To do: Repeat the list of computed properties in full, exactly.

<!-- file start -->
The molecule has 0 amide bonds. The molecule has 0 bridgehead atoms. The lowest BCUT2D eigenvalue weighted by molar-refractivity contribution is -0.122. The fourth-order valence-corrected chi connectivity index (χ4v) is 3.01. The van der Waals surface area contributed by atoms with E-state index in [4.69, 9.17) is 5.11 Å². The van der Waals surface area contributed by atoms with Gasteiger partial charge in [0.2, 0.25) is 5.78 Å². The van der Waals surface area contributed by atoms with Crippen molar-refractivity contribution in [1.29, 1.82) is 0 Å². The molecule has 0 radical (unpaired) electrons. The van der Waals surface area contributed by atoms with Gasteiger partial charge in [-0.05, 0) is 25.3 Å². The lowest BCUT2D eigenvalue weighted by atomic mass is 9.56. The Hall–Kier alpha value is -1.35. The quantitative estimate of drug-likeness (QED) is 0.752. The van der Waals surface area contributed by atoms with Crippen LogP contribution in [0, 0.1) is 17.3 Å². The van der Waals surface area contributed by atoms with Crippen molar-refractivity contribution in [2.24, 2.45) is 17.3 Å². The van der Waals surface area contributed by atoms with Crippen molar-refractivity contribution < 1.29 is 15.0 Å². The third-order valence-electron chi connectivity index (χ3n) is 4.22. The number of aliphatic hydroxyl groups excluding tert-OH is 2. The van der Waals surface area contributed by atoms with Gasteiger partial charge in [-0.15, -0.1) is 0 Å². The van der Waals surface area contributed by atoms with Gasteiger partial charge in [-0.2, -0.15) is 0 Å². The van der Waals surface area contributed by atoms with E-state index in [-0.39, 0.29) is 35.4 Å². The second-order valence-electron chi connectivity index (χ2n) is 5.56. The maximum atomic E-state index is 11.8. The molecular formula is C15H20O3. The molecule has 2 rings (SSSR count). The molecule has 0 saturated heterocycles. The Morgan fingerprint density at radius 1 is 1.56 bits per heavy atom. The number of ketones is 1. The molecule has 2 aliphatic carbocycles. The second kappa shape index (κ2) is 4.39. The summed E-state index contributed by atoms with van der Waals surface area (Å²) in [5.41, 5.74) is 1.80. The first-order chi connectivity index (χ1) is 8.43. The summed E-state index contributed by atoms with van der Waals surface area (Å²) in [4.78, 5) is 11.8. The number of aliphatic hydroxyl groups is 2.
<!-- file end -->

The molecule has 0 amide bonds. The molecule has 0 bridgehead atoms. The lowest BCUT2D eigenvalue weighted by molar-refractivity contribution is -0.122. The fourth-order valence-corrected chi connectivity index (χ4v) is 3.01. The van der Waals surface area contributed by atoms with E-state index in [4.69, 9.17) is 5.11 Å². The van der Waals surface area contributed by atoms with Gasteiger partial charge in [0.2, 0.25) is 5.78 Å². The van der Waals surface area contributed by atoms with Crippen molar-refractivity contribution in [1.29, 1.82) is 0 Å². The molecule has 0 radical (unpaired) electrons. The van der Waals surface area contributed by atoms with Gasteiger partial charge in [-0.05, 0) is 25.3 Å². The lowest BCUT2D eigenvalue weighted by atomic mass is 9.56. The Hall–Kier alpha value is -1.35. The quantitative estimate of drug-likeness (QED) is 0.752. The van der Waals surface area contributed by atoms with Crippen LogP contribution in [0, 0.1) is 17.3 Å². The van der Waals surface area contributed by atoms with Crippen molar-refractivity contribution in [2.24, 2.45) is 17.3 Å². The van der Waals surface area contributed by atoms with Crippen molar-refractivity contribution < 1.29 is 15.0 Å². The third-order valence-electron chi connectivity index (χ3n) is 4.22. The number of aliphatic hydroxyl groups excluding tert-OH is 2. The van der Waals surface area contributed by atoms with Gasteiger partial charge in [-0.15, -0.1) is 0 Å². The van der Waals surface area contributed by atoms with Gasteiger partial charge in [-0.2, -0.15) is 0 Å². The van der Waals surface area contributed by atoms with E-state index in [-0.39, 0.29) is 35.4 Å². The second-order valence-electron chi connectivity index (χ2n) is 5.56. The maximum atomic E-state index is 11.8. The molecular formula is C15H20O3. The molecule has 2 rings (SSSR count). The molecule has 0 saturated heterocycles. The Morgan fingerprint density at radius 1 is 1.56 bits per heavy atom. The number of ketones is 1. The molecule has 2 aliphatic carbocycles. The second kappa shape index (κ2) is 4.39. The summed E-state index contributed by atoms with van der Waals surface area (Å²) in [5.41, 5.74) is 1.80. The first-order chi connectivity index (χ1) is 8.43. The summed E-state index contributed by atoms with van der Waals surface area (Å²) in [4.78, 5) is 11.8. The number of aliphatic hydroxyl groups is 2.